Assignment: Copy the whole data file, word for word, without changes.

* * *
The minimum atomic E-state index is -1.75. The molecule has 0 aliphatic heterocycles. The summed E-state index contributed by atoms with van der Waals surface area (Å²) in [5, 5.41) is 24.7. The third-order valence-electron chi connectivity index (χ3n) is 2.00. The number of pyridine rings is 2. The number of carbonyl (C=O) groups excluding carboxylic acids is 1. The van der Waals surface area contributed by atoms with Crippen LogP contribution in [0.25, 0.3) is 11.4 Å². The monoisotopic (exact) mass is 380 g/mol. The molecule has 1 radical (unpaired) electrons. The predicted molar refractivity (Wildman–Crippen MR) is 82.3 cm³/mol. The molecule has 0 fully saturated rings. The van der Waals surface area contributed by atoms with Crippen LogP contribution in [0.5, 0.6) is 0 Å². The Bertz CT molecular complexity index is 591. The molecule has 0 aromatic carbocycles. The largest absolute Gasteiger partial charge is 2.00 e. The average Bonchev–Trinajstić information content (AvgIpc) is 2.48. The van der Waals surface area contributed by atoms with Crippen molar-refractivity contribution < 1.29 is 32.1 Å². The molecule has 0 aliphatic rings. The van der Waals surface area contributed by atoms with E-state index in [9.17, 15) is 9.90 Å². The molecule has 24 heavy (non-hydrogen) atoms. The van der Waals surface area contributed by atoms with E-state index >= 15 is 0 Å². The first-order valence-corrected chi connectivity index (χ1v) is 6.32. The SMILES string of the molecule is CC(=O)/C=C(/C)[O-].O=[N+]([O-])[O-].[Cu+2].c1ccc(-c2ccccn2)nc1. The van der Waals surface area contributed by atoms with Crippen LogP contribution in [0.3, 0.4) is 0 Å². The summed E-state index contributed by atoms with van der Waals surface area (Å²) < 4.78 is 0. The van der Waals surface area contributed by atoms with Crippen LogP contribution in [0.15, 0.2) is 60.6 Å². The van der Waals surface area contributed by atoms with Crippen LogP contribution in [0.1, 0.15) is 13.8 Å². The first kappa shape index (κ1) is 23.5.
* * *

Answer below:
The minimum atomic E-state index is -1.75. The molecule has 0 aliphatic heterocycles. The summed E-state index contributed by atoms with van der Waals surface area (Å²) in [5, 5.41) is 24.7. The third-order valence-electron chi connectivity index (χ3n) is 2.00. The number of pyridine rings is 2. The number of carbonyl (C=O) groups excluding carboxylic acids is 1. The van der Waals surface area contributed by atoms with Crippen LogP contribution in [0.25, 0.3) is 11.4 Å². The monoisotopic (exact) mass is 380 g/mol. The molecule has 1 radical (unpaired) electrons. The predicted molar refractivity (Wildman–Crippen MR) is 82.3 cm³/mol. The molecule has 0 fully saturated rings. The van der Waals surface area contributed by atoms with Crippen LogP contribution in [0.5, 0.6) is 0 Å². The Bertz CT molecular complexity index is 591. The molecule has 0 aromatic carbocycles. The largest absolute Gasteiger partial charge is 2.00 e. The average Bonchev–Trinajstić information content (AvgIpc) is 2.48. The van der Waals surface area contributed by atoms with Crippen molar-refractivity contribution < 1.29 is 32.1 Å². The molecule has 0 aliphatic rings. The van der Waals surface area contributed by atoms with E-state index in [9.17, 15) is 9.90 Å². The molecule has 24 heavy (non-hydrogen) atoms. The van der Waals surface area contributed by atoms with E-state index >= 15 is 0 Å². The first-order valence-corrected chi connectivity index (χ1v) is 6.32. The SMILES string of the molecule is CC(=O)/C=C(/C)[O-].O=[N+]([O-])[O-].[Cu+2].c1ccc(-c2ccccn2)nc1. The van der Waals surface area contributed by atoms with Crippen LogP contribution in [0.3, 0.4) is 0 Å². The summed E-state index contributed by atoms with van der Waals surface area (Å²) < 4.78 is 0. The van der Waals surface area contributed by atoms with Crippen LogP contribution in [0.15, 0.2) is 60.6 Å². The van der Waals surface area contributed by atoms with Crippen LogP contribution in [0.1, 0.15) is 13.8 Å². The first kappa shape index (κ1) is 23.5.